MOBY DICK wild west tour
“It’s not down on any map. True places never are.”
In the Spring thaw of 2013, the Fight or Flight crew went on the hunt for the elusive white whale, MOBY DICK. FoF co-artistic director Steven Cole Hughes spent the prior year cramming the Herman Melville’s giant novel into 90-ish page script for 8 actors utilizing the company’s aerial skills.
We started at our studio in Williamsburg, Brooklyn, where in true Fight or Flight fashion we spent a week working on two scenes that were eventually cut from the script.
Next, we headed West to Jackson Hole, WY, where Off Square Theatre had invited us to do a
reading of MOBY DICK as part of their “Season of Literacy.”
Without the facilities to work on trapeze-y aerial stuff at Off Square, we focused on the script and the original sea shanties composed by resident composer Nathan Cohen (FoF’s Richard II). Shanties like the one below:
At Off Square, the role of Captain Ahab was played by Obie Award-winning actor/playwright/director/clown Bob Berky. He was joined by FoF co-artistic director John Behlmann as Starbuck, and our old friend from the National Theatre Conservatory Jason Henning, as Ishmael. The rest of the cast included the third FoF co-artistic director Eileen Little, Sam Corey (FoF’s Henry V), and Jackson Hole locals John Byrne Cooke, Luis Guerrero, Traci Mears and Nick Staron.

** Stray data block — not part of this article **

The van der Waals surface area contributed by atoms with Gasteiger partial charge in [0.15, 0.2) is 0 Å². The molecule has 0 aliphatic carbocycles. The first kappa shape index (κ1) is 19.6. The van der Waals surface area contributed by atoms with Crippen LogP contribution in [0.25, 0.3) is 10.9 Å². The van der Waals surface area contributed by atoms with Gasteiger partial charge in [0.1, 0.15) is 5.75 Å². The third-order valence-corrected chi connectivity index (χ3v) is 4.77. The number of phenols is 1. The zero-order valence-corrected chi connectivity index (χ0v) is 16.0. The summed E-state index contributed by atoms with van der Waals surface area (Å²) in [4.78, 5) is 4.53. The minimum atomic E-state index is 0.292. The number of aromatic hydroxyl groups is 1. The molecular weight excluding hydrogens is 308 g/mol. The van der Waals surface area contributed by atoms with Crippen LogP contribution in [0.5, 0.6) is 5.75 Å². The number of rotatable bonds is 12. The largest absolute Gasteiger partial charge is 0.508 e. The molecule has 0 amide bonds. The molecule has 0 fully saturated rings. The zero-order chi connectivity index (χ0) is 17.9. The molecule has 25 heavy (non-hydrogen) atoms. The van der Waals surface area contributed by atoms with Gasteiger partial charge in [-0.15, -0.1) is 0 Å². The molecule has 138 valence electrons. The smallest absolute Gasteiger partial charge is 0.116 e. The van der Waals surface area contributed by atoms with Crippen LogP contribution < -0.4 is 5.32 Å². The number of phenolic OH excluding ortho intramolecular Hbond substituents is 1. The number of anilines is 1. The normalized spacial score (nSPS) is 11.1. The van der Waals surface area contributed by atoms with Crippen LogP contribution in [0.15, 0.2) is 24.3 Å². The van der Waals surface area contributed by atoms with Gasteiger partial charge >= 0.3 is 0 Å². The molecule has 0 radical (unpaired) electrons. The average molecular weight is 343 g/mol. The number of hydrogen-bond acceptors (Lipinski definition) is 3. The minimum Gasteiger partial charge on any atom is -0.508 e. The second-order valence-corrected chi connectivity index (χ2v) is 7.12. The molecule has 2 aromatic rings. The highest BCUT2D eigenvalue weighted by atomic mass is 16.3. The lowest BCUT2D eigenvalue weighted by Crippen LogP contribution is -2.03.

After the reading in Wyoming, we headed to our old stomping grounds – Denver, CO. With the gracious support of the Denver Center Theatre Company and the Denver Center Theatre Academy, we rehearsed for several days in one of the best-equipped low-flying trapeze studios anywhere, in preparation for another public reading.
In Denver, the role of Ahab was undertaken by old salt (and cast member of Steven Spielberg’s Lincoln) John Hutton. With Behlmann, Henning and Little reprising their roles, the rest of the dream cast was rounded out by FoF veterans Khris Lewin and Richard Thieriot, and newcomers Lawrence Curry and Justin Walvoord.
And thus, after many miles and different states and private workshops and public readings, the crew of Fight or Flight continues the hunt for MOBY DICK. He tasks us; he heaps us. We’ll chase him round Good Hope and round the Horn and round perdition’s flames before we give him up. And what about you, dear Theatrical Producer? Wilt thou not chase the White Whale? Art thou game for Moby Dick?